"I don't think that's a prop," says Rangel. "I don't have a problem when the mayor or others highlight us as example. We're very proud of that. People say we've sold out and all that, but we're still pushing the envelope. You can't say we're not out there. You can disagree with what we do, but you can't say we're not doing something."

In short, he's not apologizing for presenting UNO as the voice of Hispanics in Chicago. "When people say, 'How does UNO get a $98 million windfall in these tough budget times?' Well, that's for them to figure out."
I came across this interview because Rangel is back in the news due to another aspect of the reform debate, the way that the cozy relationships between the reform advocates in office and the advocates in business is raising concerns.

Dan Mihalopoulos off the Sun Times has generally taken lead on this part of the story:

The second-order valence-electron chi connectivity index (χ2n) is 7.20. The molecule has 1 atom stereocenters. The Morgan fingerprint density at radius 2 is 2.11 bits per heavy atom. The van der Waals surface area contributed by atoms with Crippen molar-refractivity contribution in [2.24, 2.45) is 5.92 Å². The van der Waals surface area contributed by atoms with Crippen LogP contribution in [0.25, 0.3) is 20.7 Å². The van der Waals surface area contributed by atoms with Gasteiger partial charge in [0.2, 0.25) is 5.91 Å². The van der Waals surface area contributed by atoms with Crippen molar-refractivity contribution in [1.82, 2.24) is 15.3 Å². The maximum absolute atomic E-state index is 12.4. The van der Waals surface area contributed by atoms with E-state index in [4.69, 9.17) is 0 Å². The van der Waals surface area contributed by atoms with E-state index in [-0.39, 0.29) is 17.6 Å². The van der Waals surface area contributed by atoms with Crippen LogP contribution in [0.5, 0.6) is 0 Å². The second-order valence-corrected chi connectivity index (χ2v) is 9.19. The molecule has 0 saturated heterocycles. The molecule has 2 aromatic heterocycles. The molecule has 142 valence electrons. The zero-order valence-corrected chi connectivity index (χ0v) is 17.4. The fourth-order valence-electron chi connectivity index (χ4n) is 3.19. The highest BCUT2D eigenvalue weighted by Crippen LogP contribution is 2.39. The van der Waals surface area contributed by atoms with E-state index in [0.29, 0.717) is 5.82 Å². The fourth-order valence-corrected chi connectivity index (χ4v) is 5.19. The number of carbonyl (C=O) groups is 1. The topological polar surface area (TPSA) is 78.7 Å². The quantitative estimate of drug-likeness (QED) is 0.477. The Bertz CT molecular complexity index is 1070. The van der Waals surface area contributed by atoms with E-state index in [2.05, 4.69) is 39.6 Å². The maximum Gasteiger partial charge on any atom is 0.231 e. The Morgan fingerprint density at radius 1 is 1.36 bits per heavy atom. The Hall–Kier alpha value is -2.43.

Juan Rangel, longtime leader of the clout-heavy United Neighborhood Organization, is out as UNO’s $250,000-a-year chief executive in the wake of a scandal that cost the group millions in state funding and led to a federal investigation of its bond dealings. Rangel’s departure “by mutual agreement” with the board of the not-for-profit group that operates the largest charter school network in Illinois is effective immediately, UNO officials said Friday. Rangel had three family members on the UNO payroll. Sources said two of them quit recently, including Rangel’s nephew Carlos Jaramillo, UNO’s deputy chief of staff.